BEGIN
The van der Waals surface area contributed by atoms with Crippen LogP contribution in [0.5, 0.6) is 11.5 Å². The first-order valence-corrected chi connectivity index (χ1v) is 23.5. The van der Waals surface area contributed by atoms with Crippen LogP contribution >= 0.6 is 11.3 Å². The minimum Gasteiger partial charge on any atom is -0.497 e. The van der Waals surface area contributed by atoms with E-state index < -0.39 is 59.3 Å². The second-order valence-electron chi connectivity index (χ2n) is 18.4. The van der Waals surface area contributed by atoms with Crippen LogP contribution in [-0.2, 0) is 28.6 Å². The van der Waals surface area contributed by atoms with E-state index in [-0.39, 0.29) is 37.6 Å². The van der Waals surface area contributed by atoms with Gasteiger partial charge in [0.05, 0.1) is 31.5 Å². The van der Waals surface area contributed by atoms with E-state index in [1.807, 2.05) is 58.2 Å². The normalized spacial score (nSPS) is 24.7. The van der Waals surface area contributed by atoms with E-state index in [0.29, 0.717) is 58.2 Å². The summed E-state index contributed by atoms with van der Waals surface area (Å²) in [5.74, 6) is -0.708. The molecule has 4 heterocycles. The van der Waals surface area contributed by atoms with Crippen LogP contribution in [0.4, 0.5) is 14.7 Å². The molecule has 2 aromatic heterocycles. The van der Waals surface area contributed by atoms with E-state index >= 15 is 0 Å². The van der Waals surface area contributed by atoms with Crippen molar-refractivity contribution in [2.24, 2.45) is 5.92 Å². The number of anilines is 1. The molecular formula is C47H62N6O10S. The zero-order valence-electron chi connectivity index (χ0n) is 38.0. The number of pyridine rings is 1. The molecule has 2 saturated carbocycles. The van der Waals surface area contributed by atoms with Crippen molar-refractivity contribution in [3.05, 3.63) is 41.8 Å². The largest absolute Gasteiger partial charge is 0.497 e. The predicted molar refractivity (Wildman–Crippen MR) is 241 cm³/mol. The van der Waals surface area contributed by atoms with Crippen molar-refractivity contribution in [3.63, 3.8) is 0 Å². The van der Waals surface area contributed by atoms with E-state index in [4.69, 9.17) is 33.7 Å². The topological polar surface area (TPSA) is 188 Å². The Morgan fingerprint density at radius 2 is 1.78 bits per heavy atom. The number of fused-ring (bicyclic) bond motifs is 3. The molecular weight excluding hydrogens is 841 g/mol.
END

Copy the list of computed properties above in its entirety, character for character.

The van der Waals surface area contributed by atoms with Crippen LogP contribution in [0.5, 0.6) is 11.5 Å². The first-order valence-corrected chi connectivity index (χ1v) is 23.5. The van der Waals surface area contributed by atoms with Crippen LogP contribution >= 0.6 is 11.3 Å². The minimum Gasteiger partial charge on any atom is -0.497 e. The van der Waals surface area contributed by atoms with E-state index < -0.39 is 59.3 Å². The second-order valence-electron chi connectivity index (χ2n) is 18.4. The van der Waals surface area contributed by atoms with Crippen LogP contribution in [-0.2, 0) is 28.6 Å². The van der Waals surface area contributed by atoms with E-state index in [-0.39, 0.29) is 37.6 Å². The van der Waals surface area contributed by atoms with Gasteiger partial charge in [0.05, 0.1) is 31.5 Å². The van der Waals surface area contributed by atoms with E-state index in [1.807, 2.05) is 58.2 Å². The normalized spacial score (nSPS) is 24.7. The van der Waals surface area contributed by atoms with E-state index in [0.29, 0.717) is 58.2 Å². The summed E-state index contributed by atoms with van der Waals surface area (Å²) in [5.74, 6) is -0.708. The molecule has 4 heterocycles. The van der Waals surface area contributed by atoms with Crippen LogP contribution in [0.4, 0.5) is 14.7 Å². The molecule has 2 aromatic heterocycles. The van der Waals surface area contributed by atoms with E-state index >= 15 is 0 Å². The van der Waals surface area contributed by atoms with Crippen molar-refractivity contribution in [2.24, 2.45) is 5.92 Å². The number of anilines is 1. The molecular formula is C47H62N6O10S. The zero-order valence-electron chi connectivity index (χ0n) is 38.0. The number of pyridine rings is 1. The molecule has 2 saturated carbocycles. The van der Waals surface area contributed by atoms with Crippen molar-refractivity contribution in [3.05, 3.63) is 41.8 Å². The largest absolute Gasteiger partial charge is 0.497 e. The predicted molar refractivity (Wildman–Crippen MR) is 241 cm³/mol. The van der Waals surface area contributed by atoms with Crippen molar-refractivity contribution in [3.63, 3.8) is 0 Å². The van der Waals surface area contributed by atoms with E-state index in [4.69, 9.17) is 33.7 Å². The topological polar surface area (TPSA) is 188 Å². The Morgan fingerprint density at radius 2 is 1.78 bits per heavy atom. The number of fused-ring (bicyclic) bond motifs is 3. The molecular weight excluding hydrogens is 841 g/mol.